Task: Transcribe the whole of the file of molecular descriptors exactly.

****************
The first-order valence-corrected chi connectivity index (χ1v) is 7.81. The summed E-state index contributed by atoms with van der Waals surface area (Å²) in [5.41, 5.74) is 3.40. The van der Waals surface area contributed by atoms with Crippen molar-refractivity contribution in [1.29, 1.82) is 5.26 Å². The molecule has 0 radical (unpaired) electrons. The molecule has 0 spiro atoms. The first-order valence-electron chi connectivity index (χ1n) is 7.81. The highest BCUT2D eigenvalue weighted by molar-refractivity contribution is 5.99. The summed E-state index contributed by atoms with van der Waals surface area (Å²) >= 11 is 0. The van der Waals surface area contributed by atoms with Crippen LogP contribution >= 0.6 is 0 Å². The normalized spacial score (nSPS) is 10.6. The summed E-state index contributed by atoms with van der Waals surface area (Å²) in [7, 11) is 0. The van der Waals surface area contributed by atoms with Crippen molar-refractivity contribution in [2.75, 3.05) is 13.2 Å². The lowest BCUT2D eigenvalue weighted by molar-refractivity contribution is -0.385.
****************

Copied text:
The first-order valence-corrected chi connectivity index (χ1v) is 7.81. The summed E-state index contributed by atoms with van der Waals surface area (Å²) in [5.41, 5.74) is 3.40. The van der Waals surface area contributed by atoms with Crippen molar-refractivity contribution in [1.29, 1.82) is 5.26 Å². The molecule has 0 radical (unpaired) electrons. The molecule has 0 spiro atoms. The first-order valence-electron chi connectivity index (χ1n) is 7.81. The highest BCUT2D eigenvalue weighted by molar-refractivity contribution is 5.99. The summed E-state index contributed by atoms with van der Waals surface area (Å²) >= 11 is 0. The van der Waals surface area contributed by atoms with Crippen LogP contribution >= 0.6 is 0 Å². The normalized spacial score (nSPS) is 10.6. The summed E-state index contributed by atoms with van der Waals surface area (Å²) in [7, 11) is 0. The van der Waals surface area contributed by atoms with Crippen molar-refractivity contribution in [2.75, 3.05) is 13.2 Å². The lowest BCUT2D eigenvalue weighted by molar-refractivity contribution is -0.385.